As the U.S. population diagnosed with high blood pressure and hypertension increases, the awareness and trial of blood pressure self-monitoring will continue to grow. This would also result in the increasing the levels of preventative care people take to avoid the serious effects of hypertension. As a result of educational programs and the ample information available to people, there is already a shift in the demographic that is concerned about hypertension.
Frost & Sullivan finds that U.S. Blood Pressure Monitoring Equipment Market earned revenues of $452.94 million in 2005 and estimates this to reach $878.29 million in 2012.
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"Today younger people in their early to mid 30s are beginning to self-monitor blood pressure for precautionary or preventative reasons,” explains Frost & Sullivan research analyst Namrata Sundaresan. “These changes are driving the demand for sphygmomanometer devices and in particular, digital units, within the home use market.”
An aging population coupled with increased obesity and sedentary lifestyles are contributing to the growing incidence of hypertension. This is creating an ever-increasing demand for blood pressure monitoring equipment. With the increased incidence, there is greater need for public education and awareness building to manage the spread of hypertension. Between the public and the private sectors, there is need to develop a plan to control hypertension before it results in more cases of life-threatening illnesses such as stroke and cardiovascular disease. The burden of managing the education and awareness-related needs will fall on the manufacturers and healthcare professionals.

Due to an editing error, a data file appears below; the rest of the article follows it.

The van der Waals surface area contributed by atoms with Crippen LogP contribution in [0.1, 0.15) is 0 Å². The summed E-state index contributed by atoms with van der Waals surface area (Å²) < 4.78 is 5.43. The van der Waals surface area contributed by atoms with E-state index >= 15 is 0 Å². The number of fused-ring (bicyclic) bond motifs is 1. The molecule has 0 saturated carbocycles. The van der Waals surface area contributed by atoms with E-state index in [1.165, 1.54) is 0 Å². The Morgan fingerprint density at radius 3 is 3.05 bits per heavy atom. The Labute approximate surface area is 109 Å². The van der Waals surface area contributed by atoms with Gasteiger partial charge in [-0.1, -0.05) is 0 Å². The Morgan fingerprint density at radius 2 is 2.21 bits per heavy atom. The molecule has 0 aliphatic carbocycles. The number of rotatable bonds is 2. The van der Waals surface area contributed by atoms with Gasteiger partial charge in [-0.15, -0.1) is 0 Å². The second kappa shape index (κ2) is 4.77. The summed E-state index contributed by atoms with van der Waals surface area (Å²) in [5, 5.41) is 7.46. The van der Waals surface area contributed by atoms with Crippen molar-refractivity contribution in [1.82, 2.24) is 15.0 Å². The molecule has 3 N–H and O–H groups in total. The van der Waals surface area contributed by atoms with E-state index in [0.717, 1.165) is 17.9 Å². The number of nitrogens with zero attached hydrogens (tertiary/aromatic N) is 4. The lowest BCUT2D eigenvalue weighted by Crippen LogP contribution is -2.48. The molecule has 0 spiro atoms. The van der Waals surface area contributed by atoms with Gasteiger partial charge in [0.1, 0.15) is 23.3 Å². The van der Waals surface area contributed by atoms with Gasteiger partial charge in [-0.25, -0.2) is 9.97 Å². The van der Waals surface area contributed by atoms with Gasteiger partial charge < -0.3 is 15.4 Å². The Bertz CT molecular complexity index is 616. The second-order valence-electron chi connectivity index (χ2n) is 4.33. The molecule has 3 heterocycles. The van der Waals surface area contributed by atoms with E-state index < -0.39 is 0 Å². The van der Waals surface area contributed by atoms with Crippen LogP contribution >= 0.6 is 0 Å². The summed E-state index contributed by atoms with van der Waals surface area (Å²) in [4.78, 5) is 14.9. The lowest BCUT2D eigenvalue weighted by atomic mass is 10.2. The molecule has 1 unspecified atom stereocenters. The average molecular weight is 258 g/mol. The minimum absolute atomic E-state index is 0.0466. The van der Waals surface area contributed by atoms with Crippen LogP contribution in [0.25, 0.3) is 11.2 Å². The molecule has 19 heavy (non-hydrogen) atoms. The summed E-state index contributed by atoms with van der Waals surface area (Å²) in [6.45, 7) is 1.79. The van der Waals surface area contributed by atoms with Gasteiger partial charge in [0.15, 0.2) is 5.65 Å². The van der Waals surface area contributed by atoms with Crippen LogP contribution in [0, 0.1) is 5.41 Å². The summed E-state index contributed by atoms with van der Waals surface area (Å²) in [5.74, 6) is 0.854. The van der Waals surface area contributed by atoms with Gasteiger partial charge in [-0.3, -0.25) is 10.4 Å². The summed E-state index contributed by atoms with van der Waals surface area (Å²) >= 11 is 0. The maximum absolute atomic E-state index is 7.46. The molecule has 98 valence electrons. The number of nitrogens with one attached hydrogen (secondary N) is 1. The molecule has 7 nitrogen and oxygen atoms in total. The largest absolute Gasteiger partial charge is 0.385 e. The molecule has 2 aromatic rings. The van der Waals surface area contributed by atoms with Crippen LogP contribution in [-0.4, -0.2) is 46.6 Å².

Aneroid sphygmomanometers remain one of the lowest priced blood pressure monitoring devices in the market with a strong penetration of aneroid units in the professional market. The home use market has also seen good penetration of aneroid units. However, digital units, because of their ease of use, portability and increasing affordability dominate the home market.
Growth within the ambulatory blood pressure monitoring segment has been stable over the last few years, relying mostly upon research related demand. The real growth in this segment has been restrained due to the absence of reimbursement. In the past, there were cases where physicians would pay for ambulatory monitoring from their own pockets because it was indicated for certain patients but there were no means to pay for it.
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